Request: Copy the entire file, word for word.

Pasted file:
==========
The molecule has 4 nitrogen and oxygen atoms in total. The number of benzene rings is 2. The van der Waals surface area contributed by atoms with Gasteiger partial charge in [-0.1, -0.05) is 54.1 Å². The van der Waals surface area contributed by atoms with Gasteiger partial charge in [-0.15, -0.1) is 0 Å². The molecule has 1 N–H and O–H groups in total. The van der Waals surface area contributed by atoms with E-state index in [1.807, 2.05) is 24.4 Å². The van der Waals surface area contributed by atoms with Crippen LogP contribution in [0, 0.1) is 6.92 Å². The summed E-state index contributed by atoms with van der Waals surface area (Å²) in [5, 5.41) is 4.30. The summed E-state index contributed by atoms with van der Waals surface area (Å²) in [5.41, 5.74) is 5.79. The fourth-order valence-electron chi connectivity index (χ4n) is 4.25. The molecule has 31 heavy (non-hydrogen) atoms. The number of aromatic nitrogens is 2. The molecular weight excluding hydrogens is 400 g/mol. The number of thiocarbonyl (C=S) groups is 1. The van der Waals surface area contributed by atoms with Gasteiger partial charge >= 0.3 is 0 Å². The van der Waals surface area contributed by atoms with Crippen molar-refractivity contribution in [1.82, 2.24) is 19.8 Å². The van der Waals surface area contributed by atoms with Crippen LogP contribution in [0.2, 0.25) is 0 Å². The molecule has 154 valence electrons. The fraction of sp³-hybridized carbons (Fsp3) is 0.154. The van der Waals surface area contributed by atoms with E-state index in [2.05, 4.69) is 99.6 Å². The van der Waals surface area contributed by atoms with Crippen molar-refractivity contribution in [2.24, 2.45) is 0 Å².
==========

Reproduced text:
The molecule has 4 nitrogen and oxygen atoms in total. The number of benzene rings is 2. The van der Waals surface area contributed by atoms with Gasteiger partial charge in [-0.1, -0.05) is 54.1 Å². The van der Waals surface area contributed by atoms with Gasteiger partial charge in [-0.15, -0.1) is 0 Å². The molecule has 1 N–H and O–H groups in total. The van der Waals surface area contributed by atoms with E-state index in [1.807, 2.05) is 24.4 Å². The van der Waals surface area contributed by atoms with Crippen LogP contribution in [0, 0.1) is 6.92 Å². The summed E-state index contributed by atoms with van der Waals surface area (Å²) in [5, 5.41) is 4.30. The summed E-state index contributed by atoms with van der Waals surface area (Å²) in [5.41, 5.74) is 5.79. The fourth-order valence-electron chi connectivity index (χ4n) is 4.25. The molecule has 31 heavy (non-hydrogen) atoms. The number of aromatic nitrogens is 2. The molecular weight excluding hydrogens is 400 g/mol. The number of thiocarbonyl (C=S) groups is 1. The van der Waals surface area contributed by atoms with Gasteiger partial charge >= 0.3 is 0 Å². The van der Waals surface area contributed by atoms with Crippen molar-refractivity contribution in [1.82, 2.24) is 19.8 Å². The van der Waals surface area contributed by atoms with Crippen LogP contribution in [0.2, 0.25) is 0 Å². The molecule has 154 valence electrons. The fraction of sp³-hybridized carbons (Fsp3) is 0.154. The van der Waals surface area contributed by atoms with E-state index in [2.05, 4.69) is 99.6 Å². The van der Waals surface area contributed by atoms with Crippen molar-refractivity contribution in [2.24, 2.45) is 0 Å².